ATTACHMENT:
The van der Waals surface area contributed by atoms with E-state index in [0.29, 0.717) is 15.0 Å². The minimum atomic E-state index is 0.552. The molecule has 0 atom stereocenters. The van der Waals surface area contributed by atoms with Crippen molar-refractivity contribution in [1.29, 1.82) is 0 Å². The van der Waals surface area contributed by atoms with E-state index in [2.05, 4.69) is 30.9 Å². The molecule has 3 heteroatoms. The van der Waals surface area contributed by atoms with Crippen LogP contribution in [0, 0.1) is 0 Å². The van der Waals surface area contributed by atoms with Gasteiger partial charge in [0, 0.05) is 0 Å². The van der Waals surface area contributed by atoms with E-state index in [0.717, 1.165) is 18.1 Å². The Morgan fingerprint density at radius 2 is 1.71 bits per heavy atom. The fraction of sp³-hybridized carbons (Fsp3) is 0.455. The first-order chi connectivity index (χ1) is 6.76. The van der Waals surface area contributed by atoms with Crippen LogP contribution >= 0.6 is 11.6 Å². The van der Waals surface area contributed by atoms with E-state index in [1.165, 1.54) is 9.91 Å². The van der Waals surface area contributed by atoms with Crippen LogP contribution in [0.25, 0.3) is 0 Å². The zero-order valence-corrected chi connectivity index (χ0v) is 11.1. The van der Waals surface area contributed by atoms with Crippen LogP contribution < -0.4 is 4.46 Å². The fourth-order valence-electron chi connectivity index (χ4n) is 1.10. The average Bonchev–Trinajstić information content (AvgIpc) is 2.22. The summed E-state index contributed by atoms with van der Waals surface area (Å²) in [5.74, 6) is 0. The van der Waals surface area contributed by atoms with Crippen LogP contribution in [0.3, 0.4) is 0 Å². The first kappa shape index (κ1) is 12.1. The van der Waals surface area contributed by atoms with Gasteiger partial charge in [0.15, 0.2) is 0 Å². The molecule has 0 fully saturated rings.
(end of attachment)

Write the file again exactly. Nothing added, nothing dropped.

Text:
The van der Waals surface area contributed by atoms with E-state index in [0.29, 0.717) is 15.0 Å². The minimum atomic E-state index is 0.552. The molecule has 0 atom stereocenters. The van der Waals surface area contributed by atoms with Crippen molar-refractivity contribution in [1.29, 1.82) is 0 Å². The van der Waals surface area contributed by atoms with E-state index in [2.05, 4.69) is 30.9 Å². The molecule has 3 heteroatoms. The van der Waals surface area contributed by atoms with Crippen LogP contribution in [0, 0.1) is 0 Å². The van der Waals surface area contributed by atoms with Gasteiger partial charge in [0, 0.05) is 0 Å². The van der Waals surface area contributed by atoms with E-state index in [0.717, 1.165) is 18.1 Å². The Morgan fingerprint density at radius 2 is 1.71 bits per heavy atom. The fraction of sp³-hybridized carbons (Fsp3) is 0.455. The first-order chi connectivity index (χ1) is 6.76. The van der Waals surface area contributed by atoms with Crippen LogP contribution >= 0.6 is 11.6 Å². The van der Waals surface area contributed by atoms with E-state index in [1.165, 1.54) is 9.91 Å². The van der Waals surface area contributed by atoms with Crippen LogP contribution in [0.25, 0.3) is 0 Å². The zero-order valence-corrected chi connectivity index (χ0v) is 11.1. The van der Waals surface area contributed by atoms with Crippen LogP contribution < -0.4 is 4.46 Å². The fourth-order valence-electron chi connectivity index (χ4n) is 1.10. The average Bonchev–Trinajstić information content (AvgIpc) is 2.22. The summed E-state index contributed by atoms with van der Waals surface area (Å²) in [5.74, 6) is 0. The van der Waals surface area contributed by atoms with Crippen LogP contribution in [0.3, 0.4) is 0 Å². The first kappa shape index (κ1) is 12.1. The van der Waals surface area contributed by atoms with Gasteiger partial charge in [0.15, 0.2) is 0 Å². The molecule has 0 fully saturated rings.